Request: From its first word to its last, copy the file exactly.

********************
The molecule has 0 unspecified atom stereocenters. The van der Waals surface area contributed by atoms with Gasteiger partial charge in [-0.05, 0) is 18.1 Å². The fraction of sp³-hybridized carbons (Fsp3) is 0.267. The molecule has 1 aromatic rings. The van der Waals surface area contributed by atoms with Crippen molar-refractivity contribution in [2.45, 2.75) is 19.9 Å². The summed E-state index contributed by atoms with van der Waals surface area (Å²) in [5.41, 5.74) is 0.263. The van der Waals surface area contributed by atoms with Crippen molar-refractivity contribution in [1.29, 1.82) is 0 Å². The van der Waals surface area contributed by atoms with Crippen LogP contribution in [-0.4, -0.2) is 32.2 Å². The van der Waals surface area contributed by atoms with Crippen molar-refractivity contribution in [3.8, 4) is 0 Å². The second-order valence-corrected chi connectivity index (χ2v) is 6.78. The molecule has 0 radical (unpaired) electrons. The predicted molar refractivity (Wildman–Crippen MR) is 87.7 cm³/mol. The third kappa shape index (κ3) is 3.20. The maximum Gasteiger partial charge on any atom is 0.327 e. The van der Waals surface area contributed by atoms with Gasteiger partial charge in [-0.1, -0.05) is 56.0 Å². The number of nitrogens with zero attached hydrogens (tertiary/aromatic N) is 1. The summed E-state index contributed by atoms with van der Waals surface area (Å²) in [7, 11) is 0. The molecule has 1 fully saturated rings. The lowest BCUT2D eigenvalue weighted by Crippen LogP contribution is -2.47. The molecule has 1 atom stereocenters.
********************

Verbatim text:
The molecule has 0 unspecified atom stereocenters. The van der Waals surface area contributed by atoms with Gasteiger partial charge in [-0.05, 0) is 18.1 Å². The fraction of sp³-hybridized carbons (Fsp3) is 0.267. The molecule has 1 aromatic rings. The van der Waals surface area contributed by atoms with Crippen molar-refractivity contribution in [2.45, 2.75) is 19.9 Å². The summed E-state index contributed by atoms with van der Waals surface area (Å²) in [5.41, 5.74) is 0.263. The van der Waals surface area contributed by atoms with Crippen molar-refractivity contribution in [1.29, 1.82) is 0 Å². The van der Waals surface area contributed by atoms with Crippen LogP contribution in [-0.4, -0.2) is 32.2 Å². The van der Waals surface area contributed by atoms with Crippen molar-refractivity contribution in [3.8, 4) is 0 Å². The second-order valence-corrected chi connectivity index (χ2v) is 6.78. The molecule has 0 radical (unpaired) electrons. The predicted molar refractivity (Wildman–Crippen MR) is 87.7 cm³/mol. The third kappa shape index (κ3) is 3.20. The maximum Gasteiger partial charge on any atom is 0.327 e. The van der Waals surface area contributed by atoms with Gasteiger partial charge in [-0.1, -0.05) is 56.0 Å². The number of nitrogens with zero attached hydrogens (tertiary/aromatic N) is 1. The summed E-state index contributed by atoms with van der Waals surface area (Å²) in [7, 11) is 0. The molecule has 1 fully saturated rings. The lowest BCUT2D eigenvalue weighted by Crippen LogP contribution is -2.47. The molecule has 1 atom stereocenters.